Identification of War Victims in Croatia and Bosnia
Identification of War Victims in Croatia and Bosnia
Forensic analyses are used for many types of investigations, including those of wartime crimes against humanity, such as occurred in Bosnia and Croatia during the 1990s. A combination of forensic techniques, including forensic DNA analysis, forensic dental analysis, ballistics analysis, and others, were used to identify the victims of violence in these newly independent countries.
At the end of World War II, the communist country of Yugoslavia was formed and was comprised of multiple ethnic groups that were continually at odds. However, after the fall of the Soviet Union and communism in Eastern Europe, violence erupted in regions of now former Yugoslavia. Various regions declared independence in 1992, and others attempted to expand by invading neighboring territories. The diverse ethnic backgrounds of the former Yugoslav states added to the conflict and wars broke out amongst the different ethnic and religious groups. During several bloody years, more than 100,000 people were killed, a vast majority being civilians. Access to the region by the international press was limited, but reports from those who were present as well as Croatians and Bosnians alike, suggested that ethnic cleansing was rampant and mass executions were commonplace. Similar atrocities were committed in the Kosovo region of the former Yugoslavia, where ethnic Albanians and Serbians were both allegedly the victims of ethnic cleansing.
Many of the dead were buried in mass graves and survivors were forced to flee to neighboring regions for safety. When aid workers and forensic teams were allowed access to the war-torn regions of Bosnia-Herzegovina, Croatia, Serbia, and Kosovo, many of the mass graves were exhumed to identify the dead and determine the cause of death . As of March 2005, the identification of victims is ongoing. Most of the bodies were decomposed to mere skeletal remains when the teams arrived. However, this still allows for a significant amount of information to be gained about the individuals. Initial means of forensic identification include detailed examination of the clothing and belongings on and around the skeletons. Height is estimated and sex determined if possible. Unique skeletal features are then noted and x rays obtained. Then, dental records are used to compare the dead to the dental records of missing people.
Although some individuals may be identified using unique skeletal features, most cannot and require DNA analyses to be performed using DNA isolated from the teeth or bones of the skeletons. Multiple laboratories are currently performing DNA analysis corpses removed from mass graves. In general, commercially available molecular kits are used along with PCR techniques to amplify unique gene sequences, or STR (short tandem repeat) loci. In some cases mitochondrial DNA (genetic material in the mitochondria, organelles that generate energy from the cell and are inherited from the mother), is being used. The sequences obtained by these analyses are then entered into a computer and compared to a database. This database contains sequences of DNA determined from blood samples of relatives of missing persons. Comparison of the sequences and DNA profiles enables scientists to determine whether or not the skeleton in the mass grave was a relative of someone registered in the database. In addition to mass graves, thousands of bodies remain in refrigerators and morgues waiting to be examined and profiled.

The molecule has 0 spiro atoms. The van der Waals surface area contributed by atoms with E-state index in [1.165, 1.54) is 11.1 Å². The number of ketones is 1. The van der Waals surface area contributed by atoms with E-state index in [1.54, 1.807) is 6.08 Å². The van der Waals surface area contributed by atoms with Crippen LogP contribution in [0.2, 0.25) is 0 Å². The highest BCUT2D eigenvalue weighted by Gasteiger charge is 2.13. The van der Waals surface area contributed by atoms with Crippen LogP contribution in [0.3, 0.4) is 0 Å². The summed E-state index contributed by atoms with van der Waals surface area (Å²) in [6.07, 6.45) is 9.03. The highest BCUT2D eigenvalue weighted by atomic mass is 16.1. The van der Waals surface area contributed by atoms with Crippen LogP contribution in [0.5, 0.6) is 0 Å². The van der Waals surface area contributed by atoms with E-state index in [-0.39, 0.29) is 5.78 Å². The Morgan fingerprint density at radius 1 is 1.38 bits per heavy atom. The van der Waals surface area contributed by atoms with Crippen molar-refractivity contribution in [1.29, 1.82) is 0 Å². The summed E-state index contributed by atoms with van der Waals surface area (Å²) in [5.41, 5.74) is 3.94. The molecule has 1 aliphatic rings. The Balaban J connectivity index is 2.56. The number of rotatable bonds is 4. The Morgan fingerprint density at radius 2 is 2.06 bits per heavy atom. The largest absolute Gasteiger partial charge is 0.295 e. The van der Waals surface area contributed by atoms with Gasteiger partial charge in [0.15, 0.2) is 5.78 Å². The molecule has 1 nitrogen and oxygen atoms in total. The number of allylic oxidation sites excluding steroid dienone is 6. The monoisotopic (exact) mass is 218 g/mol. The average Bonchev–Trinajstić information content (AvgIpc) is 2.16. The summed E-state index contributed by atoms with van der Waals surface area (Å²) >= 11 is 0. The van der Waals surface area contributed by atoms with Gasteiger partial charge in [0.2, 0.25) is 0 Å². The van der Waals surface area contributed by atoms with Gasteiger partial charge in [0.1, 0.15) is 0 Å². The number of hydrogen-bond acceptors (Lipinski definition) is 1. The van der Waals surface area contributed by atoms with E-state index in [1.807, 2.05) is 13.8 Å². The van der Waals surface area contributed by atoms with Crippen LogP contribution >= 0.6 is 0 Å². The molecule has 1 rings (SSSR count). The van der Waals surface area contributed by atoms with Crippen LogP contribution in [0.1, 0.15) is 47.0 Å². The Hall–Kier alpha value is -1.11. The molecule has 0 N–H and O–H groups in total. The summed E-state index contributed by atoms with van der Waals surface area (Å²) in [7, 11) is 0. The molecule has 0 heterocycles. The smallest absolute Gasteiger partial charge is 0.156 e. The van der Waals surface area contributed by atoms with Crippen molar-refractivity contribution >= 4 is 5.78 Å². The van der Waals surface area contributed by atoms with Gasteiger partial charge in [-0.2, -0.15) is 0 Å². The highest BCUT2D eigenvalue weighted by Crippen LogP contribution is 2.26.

In 1996, the International Commission on Missing Persons (ICMP) was created and given the responsibility of helping remaining family members find their missing relatives. The ICMP assists all victims in the former Yugoslavia, regardless of religion or ethnic background. Organized into four major areas: the forensics program, family association development, the political program, and the DNA program, the ICMP has the goal of training scientists and technicians around the region to set up a network of laboratories for victim identification and to help rebuild the war-torn communities.
Investigators have encountered many complications examining mass graves in countries that were once Yugoslavia. Because of the implication of war crimes against humanity, some of the mass graves have been disturbed by perpetrators. Bodies were often moved, mutilated, or other actions taken to attempt to disguise the cause of death. At The Hague, the International Criminal Tribunal for the former Yugoslavia (ICTY) is responsible for bringing criminal charges against those allegedly involved in the war crimes and ethnic cleansing. Forensic investigators are discovering evidence that some murdered individuals were killed execution-style or tortured. Physical forensic examination of the bodies is key to the ongoing trials, as evidence such as bullet holes in the skull and blindfolds may indicate execution-style shooting.
It is expected that the war crimes trials of individuals responsible for atrocities in Croatia, Bosnia-Herzegovina, Serbia, and Kosovo will continue for years. This is also the case with the identification of victims in mass graves found across the region.
see also DNA; DNA databanks; DNA fingerprint; DNA mixtures, forensic interpretation of mass graves; DNA profiling; Odontology; STR (short tandem repeat) analysis; War crimes trials; War forensics.